Category Archives: Kansas

Silence

“Some people without brains do an awful lot of talking, don’t you think?
The Scarecrow from Oz”

In the Land of Oz, silence is the most misunderstood art of conversation, and loneliness the most steadfast companion.

Silence c’est le mot le plus mal compris, et la solitude le compagnon le plus ferme. Je trouve, Certaines personnes sans cerveaux parlent souvent beaucoup trop, tu ne penses pas ?

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Dans la terre d’Oz on cherche la sagesse.

Oz is a mythical place where one goes to seek wisdom. I say “goes”, but I do not reply that one “finds” the answer. For that one must be willing to listen. More than that, one must know to whom and where to listen.

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To an old red barn

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an old red barn

La grange une fois
peinte en rouge vif,

voici grise,
pas de place pour un roi ou une reine,
une maison humble pour une bœuf
qui parcourt la gamme libre
et buvez dans un bassin boueux

heureuse de trouver un abri
contre la tempête du monde.

 

To an old red barn

A barn is far too important a building to be left forlorn, once painted bright red, now a ghostly vision of the past, neglected, no place for the likes of kings and queens, lords and ladies, or even you and me; but like the poet, it serves and stands and waits for cows that roam the hills for grass, and for a treat get to lick a block of salt, or stand in bunches ‘neath a lonely tree for shade, flicking at those pesky flies with much too short a tail, waiting ‘til the close of day to come home, happy to find shelter from the storm, happy to munch a little hay, happy though they have not a lot, but an old forgotten barn.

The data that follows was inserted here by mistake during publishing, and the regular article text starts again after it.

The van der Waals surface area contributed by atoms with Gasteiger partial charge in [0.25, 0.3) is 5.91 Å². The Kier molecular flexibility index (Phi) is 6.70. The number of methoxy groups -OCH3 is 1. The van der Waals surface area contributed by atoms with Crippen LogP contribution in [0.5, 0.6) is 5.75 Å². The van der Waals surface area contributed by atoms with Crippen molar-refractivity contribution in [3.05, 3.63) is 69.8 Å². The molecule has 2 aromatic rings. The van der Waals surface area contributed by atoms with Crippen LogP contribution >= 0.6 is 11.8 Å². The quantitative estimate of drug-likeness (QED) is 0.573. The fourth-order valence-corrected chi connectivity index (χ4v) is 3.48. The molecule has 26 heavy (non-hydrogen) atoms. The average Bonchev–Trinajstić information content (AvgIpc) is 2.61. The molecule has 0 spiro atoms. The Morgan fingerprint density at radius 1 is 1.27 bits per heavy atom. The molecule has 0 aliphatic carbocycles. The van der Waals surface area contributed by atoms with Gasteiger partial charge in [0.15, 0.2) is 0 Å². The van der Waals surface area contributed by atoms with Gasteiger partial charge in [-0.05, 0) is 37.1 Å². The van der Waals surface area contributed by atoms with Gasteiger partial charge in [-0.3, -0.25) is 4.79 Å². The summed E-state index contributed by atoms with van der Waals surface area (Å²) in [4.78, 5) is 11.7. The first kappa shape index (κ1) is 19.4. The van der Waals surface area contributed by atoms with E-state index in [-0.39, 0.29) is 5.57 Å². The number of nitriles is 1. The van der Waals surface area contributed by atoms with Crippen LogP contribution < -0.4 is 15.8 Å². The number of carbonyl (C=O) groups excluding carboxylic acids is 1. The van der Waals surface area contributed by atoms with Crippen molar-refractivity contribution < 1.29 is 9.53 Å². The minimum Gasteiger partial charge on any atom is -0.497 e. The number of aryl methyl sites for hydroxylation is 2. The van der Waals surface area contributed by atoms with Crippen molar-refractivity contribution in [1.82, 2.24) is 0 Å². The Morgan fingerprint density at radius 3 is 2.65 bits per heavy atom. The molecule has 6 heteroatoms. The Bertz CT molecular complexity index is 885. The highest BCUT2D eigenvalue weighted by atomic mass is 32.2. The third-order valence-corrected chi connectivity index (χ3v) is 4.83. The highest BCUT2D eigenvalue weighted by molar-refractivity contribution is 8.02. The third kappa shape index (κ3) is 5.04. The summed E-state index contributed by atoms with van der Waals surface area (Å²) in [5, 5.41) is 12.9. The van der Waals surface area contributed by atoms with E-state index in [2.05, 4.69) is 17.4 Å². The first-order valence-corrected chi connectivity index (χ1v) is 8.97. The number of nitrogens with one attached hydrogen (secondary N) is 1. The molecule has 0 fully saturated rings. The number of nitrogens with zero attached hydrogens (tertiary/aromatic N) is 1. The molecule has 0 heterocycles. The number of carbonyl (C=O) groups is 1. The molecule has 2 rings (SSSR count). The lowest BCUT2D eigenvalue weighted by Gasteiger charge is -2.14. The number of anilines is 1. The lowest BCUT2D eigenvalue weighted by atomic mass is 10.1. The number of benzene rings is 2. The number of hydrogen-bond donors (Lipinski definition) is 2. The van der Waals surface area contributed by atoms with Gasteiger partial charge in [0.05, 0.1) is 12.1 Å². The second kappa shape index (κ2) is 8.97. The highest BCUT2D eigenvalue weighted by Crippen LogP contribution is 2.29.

There they rest the restless night, protected from the mighty storm, waiting, waiting, though thank God, they know not, to be served between a bun.

By the side of the road

Une ferme reste debout la route.
Qui ont vécu ici
disparu depuis et laissé derrière,
Rien mais moi

November 2016, driving along the Smoky Valley road, K-4, west of Marquette, Kansas. The farmhouse rests on a limestone foundation. It is not much bigger than a one-car garage, and not a big car at that. It has a cellar. The house is two story, two rooms on each floor, sleeping rooms upstairs. The wallpaper is faded. The stairs are a wreck. Much of the second floor has fallen in. Otherwise, one is impressed by the fact that the house stands tall and erect.

Those who lived here
Are long gone
They left not a thing behind
But a couple of words on a tire
To inquiring people,
An unfriendly thought,
That says no hunting
You ought to keep moving along

Still the door flaps in the wind
It speaks and says, come in
And there is no one about
To say keep out, so
Let me ask,
‘Tis no difficult task to walk in

And, if the house is open
To the wind and the rain,
Why not me?

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